Search results for: Self disclosure (Individuals)
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This study aimed to explore preservice teachers' attitudes toward teacher self-disclosure as part of citizenship curriculum. The study also investigated the challenges for teachers to integrate self-disclosure into their teaching. The study focused on the examination of teachers' sharing their religious beliefs and political perspectives to enhance students' civic knowledge, skills, and dispositions.
Updated: Aug. 08, 2012
Through participant observation and interview, the researcher’s efforts must coincide with the students’ to engage in critical thinking about the problems and issues of interest as both the researcher and participants seek mutual humanization through understanding. Working from a 2006–2007 study of language, literacy, and difference in a multiethnic high school and youth community, the author provides examples fieldwork moves youth and him made together. The author looks to understand these moves as humanizing for both the participants and him as a researcher.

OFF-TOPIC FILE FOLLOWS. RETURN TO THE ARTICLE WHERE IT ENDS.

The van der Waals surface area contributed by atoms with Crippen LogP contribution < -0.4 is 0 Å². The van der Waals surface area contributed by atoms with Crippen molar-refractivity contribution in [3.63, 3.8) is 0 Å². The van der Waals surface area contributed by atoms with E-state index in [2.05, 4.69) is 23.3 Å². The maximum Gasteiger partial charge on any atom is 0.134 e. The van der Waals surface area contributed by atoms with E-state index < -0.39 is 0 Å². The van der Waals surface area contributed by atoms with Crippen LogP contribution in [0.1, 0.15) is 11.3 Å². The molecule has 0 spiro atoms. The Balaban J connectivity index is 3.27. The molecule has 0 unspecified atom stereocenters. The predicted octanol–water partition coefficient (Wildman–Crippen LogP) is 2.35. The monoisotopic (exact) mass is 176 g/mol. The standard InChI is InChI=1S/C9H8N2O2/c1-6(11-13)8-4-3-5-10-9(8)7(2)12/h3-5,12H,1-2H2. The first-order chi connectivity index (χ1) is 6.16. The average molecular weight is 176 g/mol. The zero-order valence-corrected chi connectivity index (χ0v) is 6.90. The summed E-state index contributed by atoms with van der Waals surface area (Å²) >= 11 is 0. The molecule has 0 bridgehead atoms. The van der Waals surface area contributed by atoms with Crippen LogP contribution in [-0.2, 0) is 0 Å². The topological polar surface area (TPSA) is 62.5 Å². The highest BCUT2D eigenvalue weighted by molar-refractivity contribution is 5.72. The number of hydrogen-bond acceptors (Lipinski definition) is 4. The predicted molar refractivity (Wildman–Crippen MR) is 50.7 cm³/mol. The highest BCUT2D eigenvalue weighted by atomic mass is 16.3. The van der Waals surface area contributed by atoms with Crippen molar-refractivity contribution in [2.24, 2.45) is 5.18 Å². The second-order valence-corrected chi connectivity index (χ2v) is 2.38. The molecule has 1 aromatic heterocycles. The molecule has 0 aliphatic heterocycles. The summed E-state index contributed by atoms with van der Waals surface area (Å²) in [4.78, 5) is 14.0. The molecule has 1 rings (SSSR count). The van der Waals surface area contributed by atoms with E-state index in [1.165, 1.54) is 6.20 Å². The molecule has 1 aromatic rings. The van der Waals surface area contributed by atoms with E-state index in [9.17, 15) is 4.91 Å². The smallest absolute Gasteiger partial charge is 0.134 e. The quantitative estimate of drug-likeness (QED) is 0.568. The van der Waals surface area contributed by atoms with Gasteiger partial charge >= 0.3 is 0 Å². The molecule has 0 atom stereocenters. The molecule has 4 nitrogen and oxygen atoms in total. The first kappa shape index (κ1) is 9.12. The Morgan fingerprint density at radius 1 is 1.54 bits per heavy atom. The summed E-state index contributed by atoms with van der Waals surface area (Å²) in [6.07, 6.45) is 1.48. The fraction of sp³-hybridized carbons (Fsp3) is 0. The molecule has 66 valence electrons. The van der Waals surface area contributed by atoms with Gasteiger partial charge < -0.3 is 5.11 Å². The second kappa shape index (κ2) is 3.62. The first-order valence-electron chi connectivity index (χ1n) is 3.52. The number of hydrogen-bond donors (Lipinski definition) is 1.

Updated: May. 16, 2012
This study investigated preservice and inservice teachers' perceptions of appropriateness of teacher self-disclosure. A sample of 180 preservice teachers and 135 preK-12 teachers participated in the study. Results showed statistically significant differences between the groups of teachers in their perceptions of appropriateness of teacher self-disclosure in three dimensions. This study makes an excellent contribution to the theoretical framework of the study of teacher self-disclosure and also provides implications for teaching and teacher education.
Updated: Jan. 12, 2010
The present study was designed to explore pre-service teachers' attitudes towards teacher self-disclosure in Chinese and US classroom teaching. 126 Chinese pre-service teachers and 180 US pre-service teachers participated in this study.
Updated: Nov. 04, 2009